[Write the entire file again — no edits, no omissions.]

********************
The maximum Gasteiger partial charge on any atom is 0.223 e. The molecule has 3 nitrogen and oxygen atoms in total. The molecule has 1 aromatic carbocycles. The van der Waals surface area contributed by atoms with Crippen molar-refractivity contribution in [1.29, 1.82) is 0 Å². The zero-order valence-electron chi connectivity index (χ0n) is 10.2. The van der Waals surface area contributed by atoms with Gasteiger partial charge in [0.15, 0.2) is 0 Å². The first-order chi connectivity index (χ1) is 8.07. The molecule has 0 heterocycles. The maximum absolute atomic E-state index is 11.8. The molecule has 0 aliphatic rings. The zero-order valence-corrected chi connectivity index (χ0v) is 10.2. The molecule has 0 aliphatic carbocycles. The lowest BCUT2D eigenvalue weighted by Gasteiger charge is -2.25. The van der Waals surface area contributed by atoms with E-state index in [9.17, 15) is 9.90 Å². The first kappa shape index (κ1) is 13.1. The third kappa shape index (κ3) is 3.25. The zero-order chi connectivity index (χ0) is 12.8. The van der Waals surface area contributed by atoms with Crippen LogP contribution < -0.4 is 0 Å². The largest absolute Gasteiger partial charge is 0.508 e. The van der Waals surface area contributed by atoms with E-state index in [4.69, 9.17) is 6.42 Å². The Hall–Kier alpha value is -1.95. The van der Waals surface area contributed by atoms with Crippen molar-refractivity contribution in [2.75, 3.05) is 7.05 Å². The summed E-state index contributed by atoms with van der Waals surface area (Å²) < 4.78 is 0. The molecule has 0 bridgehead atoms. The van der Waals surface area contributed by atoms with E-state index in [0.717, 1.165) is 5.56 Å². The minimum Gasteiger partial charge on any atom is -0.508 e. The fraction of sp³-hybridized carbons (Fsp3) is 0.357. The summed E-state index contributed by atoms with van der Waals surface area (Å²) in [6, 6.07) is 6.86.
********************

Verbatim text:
The maximum Gasteiger partial charge on any atom is 0.223 e. The molecule has 3 nitrogen and oxygen atoms in total. The molecule has 1 aromatic carbocycles. The van der Waals surface area contributed by atoms with Crippen molar-refractivity contribution in [1.29, 1.82) is 0 Å². The zero-order valence-electron chi connectivity index (χ0n) is 10.2. The van der Waals surface area contributed by atoms with Gasteiger partial charge in [0.15, 0.2) is 0 Å². The first-order chi connectivity index (χ1) is 8.07. The molecule has 0 heterocycles. The maximum absolute atomic E-state index is 11.8. The molecule has 0 aliphatic rings. The zero-order valence-corrected chi connectivity index (χ0v) is 10.2. The molecule has 0 aliphatic carbocycles. The lowest BCUT2D eigenvalue weighted by Gasteiger charge is -2.25. The van der Waals surface area contributed by atoms with E-state index in [9.17, 15) is 9.90 Å². The first kappa shape index (κ1) is 13.1. The third kappa shape index (κ3) is 3.25. The zero-order chi connectivity index (χ0) is 12.8. The van der Waals surface area contributed by atoms with Crippen LogP contribution < -0.4 is 0 Å². The largest absolute Gasteiger partial charge is 0.508 e. The van der Waals surface area contributed by atoms with E-state index in [4.69, 9.17) is 6.42 Å². The Hall–Kier alpha value is -1.95. The van der Waals surface area contributed by atoms with Crippen molar-refractivity contribution in [2.75, 3.05) is 7.05 Å². The summed E-state index contributed by atoms with van der Waals surface area (Å²) < 4.78 is 0. The molecule has 0 bridgehead atoms. The van der Waals surface area contributed by atoms with E-state index in [0.717, 1.165) is 5.56 Å². The minimum Gasteiger partial charge on any atom is -0.508 e. The fraction of sp³-hybridized carbons (Fsp3) is 0.357. The summed E-state index contributed by atoms with van der Waals surface area (Å²) in [6, 6.07) is 6.86.